Consumer credit means credit a lender gives to a consumer as a loan, a right to pay later, or other similar financial arrangement. Consumer credit includes credit card loans, home and student loans, and payment by instalments.
Early repayment of consumer credit is your legal right
It is your legal right to pay back a loan early, even if this is not mentioned in the loan contract. If you repay the full loan or part of it early, the lender must deduct from the outstanding amount any loan costs that relate to the loan period you will not use.
However, the lender has the right to collect in full the actual costs of setting up the loan that are itemised in the loan contract.
The lender may claim compensation
The lender may claim compensation for early repayment if you pay back the loan early during a period for which a fixed interest rate has been agreed.
If you repay the loan at least one year before the loan contract ends, the lender has the right to claim as compensation at most 1% of the loan amount you paid back early. If you repay the loan less than one year before the contract ends, the compensation may be at most 0.5% of the loan amount you paid back early.
However, the lender may only claim as compensation the amount of interest that you would have paid during the period between your early repayment and the ending of the loan contract.
When can the lender not claim compensation?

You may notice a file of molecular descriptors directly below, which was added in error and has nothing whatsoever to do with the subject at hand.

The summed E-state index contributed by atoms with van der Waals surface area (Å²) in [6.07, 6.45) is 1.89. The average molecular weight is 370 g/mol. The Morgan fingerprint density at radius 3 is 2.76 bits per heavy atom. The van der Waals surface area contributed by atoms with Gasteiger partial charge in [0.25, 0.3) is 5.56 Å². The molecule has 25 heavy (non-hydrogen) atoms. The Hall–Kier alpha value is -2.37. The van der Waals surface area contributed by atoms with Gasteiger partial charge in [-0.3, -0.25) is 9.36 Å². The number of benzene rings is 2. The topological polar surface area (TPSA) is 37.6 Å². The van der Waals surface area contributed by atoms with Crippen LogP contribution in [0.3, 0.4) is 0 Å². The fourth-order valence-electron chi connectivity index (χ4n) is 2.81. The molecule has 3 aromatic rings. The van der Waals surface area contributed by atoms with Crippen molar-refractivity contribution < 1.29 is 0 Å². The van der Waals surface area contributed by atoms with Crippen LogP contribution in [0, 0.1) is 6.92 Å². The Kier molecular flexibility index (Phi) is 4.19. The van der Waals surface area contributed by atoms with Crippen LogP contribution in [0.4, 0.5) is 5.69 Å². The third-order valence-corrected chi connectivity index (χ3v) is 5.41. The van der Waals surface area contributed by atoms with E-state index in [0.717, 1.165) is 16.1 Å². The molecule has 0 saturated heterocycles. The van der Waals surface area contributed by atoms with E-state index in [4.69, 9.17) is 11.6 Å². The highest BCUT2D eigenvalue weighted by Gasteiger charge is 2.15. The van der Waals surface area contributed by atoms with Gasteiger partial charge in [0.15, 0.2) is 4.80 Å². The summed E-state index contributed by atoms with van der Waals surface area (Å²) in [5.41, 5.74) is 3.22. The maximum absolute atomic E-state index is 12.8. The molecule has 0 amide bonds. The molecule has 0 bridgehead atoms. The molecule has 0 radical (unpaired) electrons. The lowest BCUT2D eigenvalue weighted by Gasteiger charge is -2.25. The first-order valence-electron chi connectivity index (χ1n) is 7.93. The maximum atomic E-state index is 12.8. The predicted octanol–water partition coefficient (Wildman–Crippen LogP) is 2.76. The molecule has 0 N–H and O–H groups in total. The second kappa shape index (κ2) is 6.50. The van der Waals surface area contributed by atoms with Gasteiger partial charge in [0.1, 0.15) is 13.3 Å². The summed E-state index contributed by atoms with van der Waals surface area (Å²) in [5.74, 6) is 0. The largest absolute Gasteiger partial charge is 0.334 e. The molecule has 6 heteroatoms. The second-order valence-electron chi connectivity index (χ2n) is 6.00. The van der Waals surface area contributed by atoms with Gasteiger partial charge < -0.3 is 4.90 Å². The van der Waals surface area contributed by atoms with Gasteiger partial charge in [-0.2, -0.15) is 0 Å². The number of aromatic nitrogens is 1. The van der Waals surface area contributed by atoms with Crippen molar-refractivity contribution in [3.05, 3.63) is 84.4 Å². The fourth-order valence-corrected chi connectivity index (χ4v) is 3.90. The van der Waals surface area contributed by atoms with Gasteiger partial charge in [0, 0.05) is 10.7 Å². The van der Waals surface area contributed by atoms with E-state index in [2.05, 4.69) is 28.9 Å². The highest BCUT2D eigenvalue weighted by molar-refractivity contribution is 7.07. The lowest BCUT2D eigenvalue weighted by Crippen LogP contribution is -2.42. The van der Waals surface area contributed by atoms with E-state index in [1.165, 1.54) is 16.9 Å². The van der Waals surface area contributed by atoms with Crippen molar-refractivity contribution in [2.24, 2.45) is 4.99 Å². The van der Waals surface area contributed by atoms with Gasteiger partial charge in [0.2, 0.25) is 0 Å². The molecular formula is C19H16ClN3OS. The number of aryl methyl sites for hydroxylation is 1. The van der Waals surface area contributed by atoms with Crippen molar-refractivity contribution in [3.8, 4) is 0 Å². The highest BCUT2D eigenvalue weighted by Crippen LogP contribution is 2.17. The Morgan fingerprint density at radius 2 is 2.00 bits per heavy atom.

The lender may not claim compensation for early repayment of the loan if:
- your early repayments of the loan in the last year have been at most EUR 10,000
- you are repaying the loan through a loan protection insurance policy
- the loan is based on a credit contract concluded as part of a current account.
The lender’s right to compensation in home loans
The lender may claim compensation for early repayment of a home loan if the loan amount is over EUR 20,000 and the loan has a fixed interest rate, or the determination period of the reference interest rate is at least three years.
The maximum compensation that the lender may claim is the loss resulting from a lower interest rate received during the remaining fixed-term loan period or determination period of the reference rate. More detailed regulations on how the losses are calculated are issued by the Financial Supervisory Authority.